One of the newest examples of this paranoia-inducing home surveillance is the introduction of Amazon’s door lock system called the Amazon Key. It’s a digital key that allows the company to leave packages inside of your home. It includes a ‘smart lock’ and a home security camera that needs to be purchased for $250 American. Amazon uses an app that grants one time access to allow the delivery to be left inside. The camera logs the delivery, sending a message to your phone and leaving a recording that is available for you online. The goal of this device isn’t as much about stopping package thieves, but rather to draw you further into an all-Amazon world. By Amazon owning your door they can push more services at you such as grocery delivery, dog walking services, etc. According to a video published by a reporter at the Washington Post who has tried the service: “I live in a neighbourhood with package thieves so the Amazon Lock gave me some peace of mind, but the trade off is giving a lot of power to a company that already has a ton.” Although this service might seem enticing, it appears equally as concerning to consumers who are interested in purchasing the product. Amazon may hope that it’s possible that this service will take off, but the real question is, are people ready for Amazon to own their doors?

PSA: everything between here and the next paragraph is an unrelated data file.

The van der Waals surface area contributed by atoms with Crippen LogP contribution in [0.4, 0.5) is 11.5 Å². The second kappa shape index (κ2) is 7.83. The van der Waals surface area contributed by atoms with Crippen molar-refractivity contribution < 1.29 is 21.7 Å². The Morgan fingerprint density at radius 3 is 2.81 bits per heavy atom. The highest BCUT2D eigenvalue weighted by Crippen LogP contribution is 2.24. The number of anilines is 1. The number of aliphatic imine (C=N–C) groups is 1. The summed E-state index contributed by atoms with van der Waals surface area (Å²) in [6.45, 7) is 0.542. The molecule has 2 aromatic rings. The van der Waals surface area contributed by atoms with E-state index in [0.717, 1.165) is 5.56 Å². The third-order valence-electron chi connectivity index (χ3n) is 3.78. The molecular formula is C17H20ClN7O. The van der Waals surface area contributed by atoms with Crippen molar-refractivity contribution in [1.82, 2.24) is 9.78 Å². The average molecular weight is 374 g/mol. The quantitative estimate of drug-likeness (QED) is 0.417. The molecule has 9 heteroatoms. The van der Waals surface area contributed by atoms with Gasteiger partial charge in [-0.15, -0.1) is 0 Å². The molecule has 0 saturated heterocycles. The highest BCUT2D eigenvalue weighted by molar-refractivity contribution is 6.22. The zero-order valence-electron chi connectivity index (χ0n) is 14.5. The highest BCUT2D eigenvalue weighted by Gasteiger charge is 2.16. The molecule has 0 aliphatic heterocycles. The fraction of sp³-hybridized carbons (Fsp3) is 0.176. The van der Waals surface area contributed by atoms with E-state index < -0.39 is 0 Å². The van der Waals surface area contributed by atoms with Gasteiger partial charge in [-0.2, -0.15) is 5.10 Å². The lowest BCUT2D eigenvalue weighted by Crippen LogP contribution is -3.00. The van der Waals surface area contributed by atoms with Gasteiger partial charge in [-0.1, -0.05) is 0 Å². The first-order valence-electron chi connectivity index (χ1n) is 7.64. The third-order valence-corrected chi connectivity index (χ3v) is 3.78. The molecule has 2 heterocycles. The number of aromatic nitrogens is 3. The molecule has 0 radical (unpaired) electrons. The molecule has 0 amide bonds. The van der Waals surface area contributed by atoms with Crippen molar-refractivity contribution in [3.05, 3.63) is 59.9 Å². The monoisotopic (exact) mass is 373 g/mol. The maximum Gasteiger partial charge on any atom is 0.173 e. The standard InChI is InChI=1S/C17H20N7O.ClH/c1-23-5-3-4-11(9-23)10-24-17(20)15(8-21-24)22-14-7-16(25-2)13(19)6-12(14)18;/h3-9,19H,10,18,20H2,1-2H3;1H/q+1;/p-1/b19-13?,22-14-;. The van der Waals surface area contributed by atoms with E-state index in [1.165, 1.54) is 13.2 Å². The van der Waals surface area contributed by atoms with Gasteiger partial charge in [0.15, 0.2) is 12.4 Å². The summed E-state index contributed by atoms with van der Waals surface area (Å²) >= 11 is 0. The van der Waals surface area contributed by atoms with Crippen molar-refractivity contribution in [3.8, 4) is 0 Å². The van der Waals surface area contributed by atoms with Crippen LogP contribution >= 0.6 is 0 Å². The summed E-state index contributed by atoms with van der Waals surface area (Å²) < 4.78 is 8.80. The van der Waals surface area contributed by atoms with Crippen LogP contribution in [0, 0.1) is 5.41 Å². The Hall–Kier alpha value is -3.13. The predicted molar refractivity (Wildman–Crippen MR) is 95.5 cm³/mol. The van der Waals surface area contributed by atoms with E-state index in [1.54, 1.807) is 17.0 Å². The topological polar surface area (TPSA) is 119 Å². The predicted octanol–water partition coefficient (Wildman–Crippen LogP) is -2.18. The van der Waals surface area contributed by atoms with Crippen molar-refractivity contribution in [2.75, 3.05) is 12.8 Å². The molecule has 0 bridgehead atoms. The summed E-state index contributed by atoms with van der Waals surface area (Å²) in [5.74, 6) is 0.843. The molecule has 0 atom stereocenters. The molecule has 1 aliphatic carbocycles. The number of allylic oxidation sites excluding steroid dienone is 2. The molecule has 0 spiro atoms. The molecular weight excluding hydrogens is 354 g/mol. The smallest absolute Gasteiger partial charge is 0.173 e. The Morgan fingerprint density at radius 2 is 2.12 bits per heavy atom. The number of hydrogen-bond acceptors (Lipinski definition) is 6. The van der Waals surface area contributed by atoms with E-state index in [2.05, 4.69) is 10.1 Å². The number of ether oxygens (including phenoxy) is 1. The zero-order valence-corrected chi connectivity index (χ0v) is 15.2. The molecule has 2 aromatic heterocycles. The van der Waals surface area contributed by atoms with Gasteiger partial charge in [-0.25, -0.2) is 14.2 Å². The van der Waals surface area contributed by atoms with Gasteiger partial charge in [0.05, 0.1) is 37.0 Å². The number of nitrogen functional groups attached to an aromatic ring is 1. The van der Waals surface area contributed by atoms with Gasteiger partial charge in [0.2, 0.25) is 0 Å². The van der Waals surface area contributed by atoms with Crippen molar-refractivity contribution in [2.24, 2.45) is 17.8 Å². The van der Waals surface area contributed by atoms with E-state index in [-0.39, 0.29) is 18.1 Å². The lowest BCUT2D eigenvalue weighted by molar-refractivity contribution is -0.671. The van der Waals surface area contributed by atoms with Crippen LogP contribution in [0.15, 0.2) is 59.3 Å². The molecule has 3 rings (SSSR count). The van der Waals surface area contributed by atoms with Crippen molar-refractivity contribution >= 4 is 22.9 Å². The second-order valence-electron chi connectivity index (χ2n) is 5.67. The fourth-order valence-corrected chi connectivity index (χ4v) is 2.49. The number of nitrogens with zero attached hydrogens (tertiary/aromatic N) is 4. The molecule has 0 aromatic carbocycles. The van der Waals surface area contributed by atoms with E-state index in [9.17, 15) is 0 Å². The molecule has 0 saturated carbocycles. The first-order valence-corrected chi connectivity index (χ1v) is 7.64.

From the creation of the panopticon, many aspects of surveillance have changed including the distance from the public. Now it’s not only possible to have cameras on our devices, but a growing amount of them outside, in stores, attached to stop lights and watching the sidewalks. Although these persuasions are explained as being a safety mechanism, they are also a way for the public to be watched which gives ultimate power to those who do watch. In the digital age these methods of surveillance will only continue to invade more aspects of our private lives.
Salmon, Felix. "The Uncanny Valley of Advertising." Wired. June 03, 2017. Accessed February 04, 2018. https://www.wired.com/2011/04/uncanny-valley-of-ads/.
WashingtonPost. "We tried Amazon Key. The strangers it let in our door wasn't the worst part." YouTube. December 07, 2017. Accessed February 04, 2018. https://www.youtube.com/watch?v=9kbFfGrGm_Y.